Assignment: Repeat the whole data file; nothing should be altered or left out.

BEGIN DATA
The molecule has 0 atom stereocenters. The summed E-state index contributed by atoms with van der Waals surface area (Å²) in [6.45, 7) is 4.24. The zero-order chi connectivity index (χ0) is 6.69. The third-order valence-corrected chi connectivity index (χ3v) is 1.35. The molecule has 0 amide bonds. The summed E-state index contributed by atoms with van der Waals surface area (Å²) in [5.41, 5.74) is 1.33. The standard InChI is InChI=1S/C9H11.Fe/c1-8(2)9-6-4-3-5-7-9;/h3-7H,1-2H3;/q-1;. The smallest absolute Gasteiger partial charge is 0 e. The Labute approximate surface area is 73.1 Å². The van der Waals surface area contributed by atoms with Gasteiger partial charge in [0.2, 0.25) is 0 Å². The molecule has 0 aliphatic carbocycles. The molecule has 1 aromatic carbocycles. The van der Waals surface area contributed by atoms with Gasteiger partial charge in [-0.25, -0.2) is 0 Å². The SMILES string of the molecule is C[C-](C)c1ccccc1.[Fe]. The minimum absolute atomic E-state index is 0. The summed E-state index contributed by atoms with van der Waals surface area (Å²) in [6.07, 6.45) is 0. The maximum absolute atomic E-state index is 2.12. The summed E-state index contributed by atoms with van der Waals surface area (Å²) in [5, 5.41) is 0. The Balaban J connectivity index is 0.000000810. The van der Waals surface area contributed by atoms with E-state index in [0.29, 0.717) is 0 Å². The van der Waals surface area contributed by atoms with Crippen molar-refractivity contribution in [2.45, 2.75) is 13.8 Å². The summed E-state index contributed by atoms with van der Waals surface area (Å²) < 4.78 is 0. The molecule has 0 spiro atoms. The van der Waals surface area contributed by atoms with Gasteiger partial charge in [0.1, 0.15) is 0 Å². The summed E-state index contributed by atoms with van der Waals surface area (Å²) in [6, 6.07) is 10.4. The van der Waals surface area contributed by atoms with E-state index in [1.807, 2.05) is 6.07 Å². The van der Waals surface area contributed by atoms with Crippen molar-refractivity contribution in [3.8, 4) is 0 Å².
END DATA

The molecule has 0 atom stereocenters. The summed E-state index contributed by atoms with van der Waals surface area (Å²) in [6.45, 7) is 4.24. The zero-order chi connectivity index (χ0) is 6.69. The third-order valence-corrected chi connectivity index (χ3v) is 1.35. The molecule has 0 amide bonds. The summed E-state index contributed by atoms with van der Waals surface area (Å²) in [5.41, 5.74) is 1.33. The standard InChI is InChI=1S/C9H11.Fe/c1-8(2)9-6-4-3-5-7-9;/h3-7H,1-2H3;/q-1;. The smallest absolute Gasteiger partial charge is 0 e. The Labute approximate surface area is 73.1 Å². The van der Waals surface area contributed by atoms with Gasteiger partial charge in [0.2, 0.25) is 0 Å². The molecule has 0 aliphatic carbocycles. The molecule has 1 aromatic carbocycles. The van der Waals surface area contributed by atoms with Gasteiger partial charge in [-0.25, -0.2) is 0 Å². The SMILES string of the molecule is C[C-](C)c1ccccc1.[Fe]. The minimum absolute atomic E-state index is 0. The summed E-state index contributed by atoms with van der Waals surface area (Å²) in [6.07, 6.45) is 0. The maximum absolute atomic E-state index is 2.12. The summed E-state index contributed by atoms with van der Waals surface area (Å²) in [5, 5.41) is 0. The Balaban J connectivity index is 0.000000810. The van der Waals surface area contributed by atoms with E-state index in [0.29, 0.717) is 0 Å². The van der Waals surface area contributed by atoms with Crippen molar-refractivity contribution in [2.45, 2.75) is 13.8 Å². The summed E-state index contributed by atoms with van der Waals surface area (Å²) < 4.78 is 0. The molecule has 0 spiro atoms. The van der Waals surface area contributed by atoms with Gasteiger partial charge in [0.1, 0.15) is 0 Å². The summed E-state index contributed by atoms with van der Waals surface area (Å²) in [6, 6.07) is 10.4. The van der Waals surface area contributed by atoms with E-state index in [1.807, 2.05) is 6.07 Å². The van der Waals surface area contributed by atoms with Crippen molar-refractivity contribution in [3.8, 4) is 0 Å².